Modern Canopies in SketchUp: Part 3- Fluid Sail Canopy

In the first two parts of this series, I showed how to create a simple sail canopy. In Part 1 I modeled the surface of the canopy, and in Part 2 I modeled the tower supports.

In this post, I’ll show how to make another popular landscape architecture model in SketchUp: a fluid sail canopy.Modeling a Sail Canopy

There are no new extensions needed for this model; in fact you could do it all with SketchUp’s native tools. The most important design technique here involve the use of rotate-copied components.


The Border Arcs for the Surface

Start with the base form – a circle or polygon set to have 8 sides, with a radius of 60 feet (diameter of 120 feet). For the inner circle, I used Offset inward at 22 feet.Modeling a Sail Canopy Fluid Sail 01



In one of the octagon segments, draw two lines separating one segment from the rest of the octagon. Then add two arcs – the longer one with a 3 foot bulge, the shorter one with an 18 inch bulge.Modeling a Sail Canopy Fluid Sail 02


Select the curved face (Select-double-click will select the face and its four edges), and make it a group.Modeling a Sail Canopy Fluid Sail 03



Edit the group and pull it up 16′.
Modeling a Sail Canopy Fluid Sail 04


Close the group.

Like with the sail from Part 1, draw an arc on each of the four sides of this curved group. Place these arcs outside the group, and be sure that all three points of each arc lie on the face of the group (not popping off the face). The arc on the outer face starts and ends at the bottom, the one on the inside face starts and ends at the top. For the two arcs on the sides, be sure to use the same bulge distance. Erase any extra faces that get added.Modeling a Sail Canopy Fluid Sail 05


Erase the group, and select the four arcs.

The Sail Surface

If you have the Soap Skin extension, create the sail surface that way. Otherwise, with the arcs selected, choose Draw / Sandbox / From Contours. (If you don’t see this option, open your Preferences window, Extensions page, and check Sandbox Tools.)

Either way you get your sail surface, it will be created as a group. But because we’ll need several copies of the sail, it should be a component. So right-click on the sail group and choose Make Component. You won’t have to define a name – SketchUp will assign a default.Modeling a Sail Canopy Fluid Sail 06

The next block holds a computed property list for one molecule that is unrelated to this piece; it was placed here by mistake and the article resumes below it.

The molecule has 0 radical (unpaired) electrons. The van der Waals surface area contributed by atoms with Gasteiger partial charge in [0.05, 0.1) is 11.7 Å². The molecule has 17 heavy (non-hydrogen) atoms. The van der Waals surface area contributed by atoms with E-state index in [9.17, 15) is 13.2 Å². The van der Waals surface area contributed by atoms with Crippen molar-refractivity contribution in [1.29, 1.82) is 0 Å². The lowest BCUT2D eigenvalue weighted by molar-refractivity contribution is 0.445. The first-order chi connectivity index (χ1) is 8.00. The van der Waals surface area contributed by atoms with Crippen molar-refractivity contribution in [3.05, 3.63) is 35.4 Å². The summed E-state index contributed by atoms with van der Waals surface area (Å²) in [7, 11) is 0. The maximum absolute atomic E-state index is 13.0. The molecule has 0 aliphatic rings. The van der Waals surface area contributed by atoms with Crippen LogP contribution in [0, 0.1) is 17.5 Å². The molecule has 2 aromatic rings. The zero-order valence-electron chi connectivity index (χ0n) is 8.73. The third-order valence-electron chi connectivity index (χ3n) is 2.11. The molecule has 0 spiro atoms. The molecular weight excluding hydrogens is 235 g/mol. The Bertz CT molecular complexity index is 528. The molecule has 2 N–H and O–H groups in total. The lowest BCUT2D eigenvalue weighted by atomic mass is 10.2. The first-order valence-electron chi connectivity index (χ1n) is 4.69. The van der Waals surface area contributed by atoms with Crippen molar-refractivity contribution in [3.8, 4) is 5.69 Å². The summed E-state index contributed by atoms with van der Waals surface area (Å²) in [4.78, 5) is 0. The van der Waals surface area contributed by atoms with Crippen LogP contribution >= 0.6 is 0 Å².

With the sail component still selected, activate Rotate (shortcut: Q). The protractor that appears should be placed in the center of the octagons. To find this point, you might have to hover your cursor for a second over one of the octagon corner points.  Modeling a Sail Canopy Fluid Sail 07


Rotate-copying requires two more clicks. First, press the Ctrl or Option key to start copy mode. Then click any two neighboring corner points of either octagon. This should give you a rotation angle of 45 degrees, placing one copy exactly next to the original. Modeling a Sail Canopy Fluid Sail 08


After that first copy is placed, type 7x and press Enter, for a total of 8 sails, all the way around. Modeling a Sail Canopy Fluid Sail 09


If you have edges to soften or hide, open one of the sail components and make the change.

Add Supports

To finish up, move all of the sails up 12′. I added two simple supports below one corner. Each support is a component; each was made by simply pulling up a circle. Modeling a Sail Canopy Fluid Sail 10


Here’s a neat way to copy these supports to the other seven corners. Select both supports and cut them (Edit / Cut). Then open one of the sails supported by those poles, and choose Edit / Paste in Place. This copies the supports into each component.Modeling a Sail Canopy Fluid Sail 11


That’s it for this canopy modeling series. I’m sure I’ll add more of these in the future – these are some of my favorite things to model.


About Daniel Tal

Daniel Tal, ASLA, is a professional speaker and a registered landscape architect with over 17 years of experience. He is a 3D modeling and visualization expert, has authored two books with Wiley and Sons: SketchUp for Site Design and Rendering in SketchUp and is the tech-editor at large for Landscape Architecture Magazine. Tal runs a 3D modeling and visualization studio for Stanley Consultants, a 1,000 person multi-disciplinary engineering firm. Read more about Daniel.


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